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Australians have little trust in Artificial intelligence, new study shows

#artificialintelligence

A new study has shown that Australians are generally unwilling to sign off on wide-spread use of Artificial intelligence (AI), with less than a quarter of those surveyed approving of the growing technology. The study, conducted by the University of Queensland in partnership with KPMG, shows while 42 per cent generally accept it only 16 per cent approve of AI. More than half of Australians know little about AI and many are unaware that it is being used in everyday applications, like social media. "The benefits and promise of AI for society and business are undeniable," said Professor Nicole Gillespie, KPMG Chair in Organisational Trust and Professor of Management at the University of Queensland Business School. "AI helps people make better predictions and informed decisions, it enables innovation, and can deliver productivity gains, improve efficiency, and drive lower costs. Through such measures as AI-driven fraud detection, it is helping protect physical and financial security โ€“ and facilitating the current global fight against COVID-19."



AI bot "ClaRAN" can spot radio galaxy too. โ€“ TechGraph

#artificialintelligence

An artificial intelligence (AI) programme used to recognize faces on Facebook can also identify galaxies in deep space, scientists said Wednesday. The AI bot named ClaRAN scans images taken by radio telescopes, said researchers from the International Centre for Radio Astronomy Research (ICRAR) in Australia. Its job is to spot radio galaxies -- galaxies that emit powerful radio jets from supermassive black holes at their centers, according to the research published in the journal Monthly Notices of the Royal Astronomical Society. Black holes are found at the center of most, if not all, galaxies. "These supermassive black holes occasionally burp out jets that can be seen with a radio telescope," said Ivy Wong from The University of Western Australia node of the International Centre for Radio Astronomy Research (ICRAR).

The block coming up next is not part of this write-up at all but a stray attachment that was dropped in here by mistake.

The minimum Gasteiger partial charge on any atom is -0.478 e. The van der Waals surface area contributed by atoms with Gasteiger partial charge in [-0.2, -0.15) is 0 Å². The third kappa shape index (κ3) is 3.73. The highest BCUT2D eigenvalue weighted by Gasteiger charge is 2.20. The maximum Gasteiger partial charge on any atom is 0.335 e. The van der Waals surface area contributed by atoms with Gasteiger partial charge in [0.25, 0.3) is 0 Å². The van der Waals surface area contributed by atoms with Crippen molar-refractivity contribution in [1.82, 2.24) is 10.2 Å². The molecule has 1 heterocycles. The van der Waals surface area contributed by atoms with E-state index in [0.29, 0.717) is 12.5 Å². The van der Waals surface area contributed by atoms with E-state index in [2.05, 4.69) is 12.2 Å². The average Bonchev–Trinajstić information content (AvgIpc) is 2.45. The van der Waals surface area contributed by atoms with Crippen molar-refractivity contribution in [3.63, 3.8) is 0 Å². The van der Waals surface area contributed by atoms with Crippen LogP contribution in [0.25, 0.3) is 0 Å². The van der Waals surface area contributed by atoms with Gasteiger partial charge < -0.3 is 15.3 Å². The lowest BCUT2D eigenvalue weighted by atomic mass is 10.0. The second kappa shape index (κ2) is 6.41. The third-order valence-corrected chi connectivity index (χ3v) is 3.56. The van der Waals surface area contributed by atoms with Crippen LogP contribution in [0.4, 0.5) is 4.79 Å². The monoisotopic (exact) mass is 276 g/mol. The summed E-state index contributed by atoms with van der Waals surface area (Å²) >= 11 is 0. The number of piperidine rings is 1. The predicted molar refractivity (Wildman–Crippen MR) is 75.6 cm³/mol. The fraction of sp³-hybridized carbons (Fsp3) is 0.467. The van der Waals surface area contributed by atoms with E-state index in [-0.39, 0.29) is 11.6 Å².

'New artificial intelligence bot can recognise galaxies'

#artificialintelligence

An artificial intelligence (AI) programme used to recognise faces on Facebook can also identify galaxies in deep space, scientists said on Wednesday. The AI bot named ClaRAN scans images taken by radio telescopes, said researchers from the International Centre for Radio Astronomy Research (ICRAR) in Australia. Its job is to spot radio galaxies -- galaxies that emit powerful radio jets from supermassive black holes at their centres, according to the research published in the journal Monthly Notices of the Royal Astronomical Society. Black holes are found at the centre of most, if not all, galaxies. "These supermassive black holes occasionally burp out jets that can be seen with a radio telescope," said Ivy Wong from The University of Western Australia node of the International Centre for Radio Astronomy Research (ICRAR).


Probabilistic Graphical Models for Credibility Analysis in Evolving Online Communities

arXiv.org Machine Learning